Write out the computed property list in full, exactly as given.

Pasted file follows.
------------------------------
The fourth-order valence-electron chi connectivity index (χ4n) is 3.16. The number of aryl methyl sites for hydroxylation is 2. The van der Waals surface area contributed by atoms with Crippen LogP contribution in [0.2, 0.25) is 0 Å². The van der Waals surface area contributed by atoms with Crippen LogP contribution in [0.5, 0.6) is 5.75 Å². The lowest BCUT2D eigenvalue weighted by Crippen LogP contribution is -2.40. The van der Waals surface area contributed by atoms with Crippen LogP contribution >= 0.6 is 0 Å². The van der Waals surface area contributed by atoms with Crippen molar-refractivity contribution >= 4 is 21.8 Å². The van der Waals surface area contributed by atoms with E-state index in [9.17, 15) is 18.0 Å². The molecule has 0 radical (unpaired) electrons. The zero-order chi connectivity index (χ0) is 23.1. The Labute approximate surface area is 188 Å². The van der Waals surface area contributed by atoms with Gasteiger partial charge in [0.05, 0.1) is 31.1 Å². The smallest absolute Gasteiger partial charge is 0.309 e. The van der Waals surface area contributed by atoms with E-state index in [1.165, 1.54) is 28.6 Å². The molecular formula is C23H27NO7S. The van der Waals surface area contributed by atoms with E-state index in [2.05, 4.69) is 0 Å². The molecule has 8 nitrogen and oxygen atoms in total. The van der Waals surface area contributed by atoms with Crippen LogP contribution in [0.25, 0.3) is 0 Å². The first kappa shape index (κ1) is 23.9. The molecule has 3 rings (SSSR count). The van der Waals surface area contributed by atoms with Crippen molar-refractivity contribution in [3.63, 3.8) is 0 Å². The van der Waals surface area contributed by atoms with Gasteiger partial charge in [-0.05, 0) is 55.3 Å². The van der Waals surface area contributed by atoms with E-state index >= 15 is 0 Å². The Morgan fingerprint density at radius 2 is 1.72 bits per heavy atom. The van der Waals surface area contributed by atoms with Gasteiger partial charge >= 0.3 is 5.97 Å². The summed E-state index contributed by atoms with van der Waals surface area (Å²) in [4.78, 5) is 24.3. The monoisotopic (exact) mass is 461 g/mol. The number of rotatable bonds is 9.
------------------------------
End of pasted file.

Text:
The fourth-order valence-electron chi connectivity index (χ4n) is 3.16. The number of aryl methyl sites for hydroxylation is 2. The van der Waals surface area contributed by atoms with Crippen LogP contribution in [0.2, 0.25) is 0 Å². The van der Waals surface area contributed by atoms with Crippen LogP contribution in [0.5, 0.6) is 5.75 Å². The lowest BCUT2D eigenvalue weighted by Crippen LogP contribution is -2.40. The van der Waals surface area contributed by atoms with Crippen LogP contribution >= 0.6 is 0 Å². The van der Waals surface area contributed by atoms with Crippen molar-refractivity contribution >= 4 is 21.8 Å². The van der Waals surface area contributed by atoms with E-state index in [9.17, 15) is 18.0 Å². The molecule has 0 radical (unpaired) electrons. The zero-order chi connectivity index (χ0) is 23.1. The Labute approximate surface area is 188 Å². The van der Waals surface area contributed by atoms with Gasteiger partial charge in [0.05, 0.1) is 31.1 Å². The smallest absolute Gasteiger partial charge is 0.309 e. The van der Waals surface area contributed by atoms with E-state index in [1.165, 1.54) is 28.6 Å². The molecular formula is C23H27NO7S. The van der Waals surface area contributed by atoms with E-state index in [2.05, 4.69) is 0 Å². The molecule has 8 nitrogen and oxygen atoms in total. The van der Waals surface area contributed by atoms with Crippen LogP contribution in [0.25, 0.3) is 0 Å². The first kappa shape index (κ1) is 23.9. The molecule has 3 rings (SSSR count). The van der Waals surface area contributed by atoms with Crippen molar-refractivity contribution in [3.63, 3.8) is 0 Å². The van der Waals surface area contributed by atoms with Gasteiger partial charge in [-0.05, 0) is 55.3 Å². The van der Waals surface area contributed by atoms with E-state index >= 15 is 0 Å². The Morgan fingerprint density at radius 2 is 1.72 bits per heavy atom. The van der Waals surface area contributed by atoms with Gasteiger partial charge >= 0.3 is 5.97 Å². The summed E-state index contributed by atoms with van der Waals surface area (Å²) in [4.78, 5) is 24.3. The monoisotopic (exact) mass is 461 g/mol. The number of rotatable bonds is 9.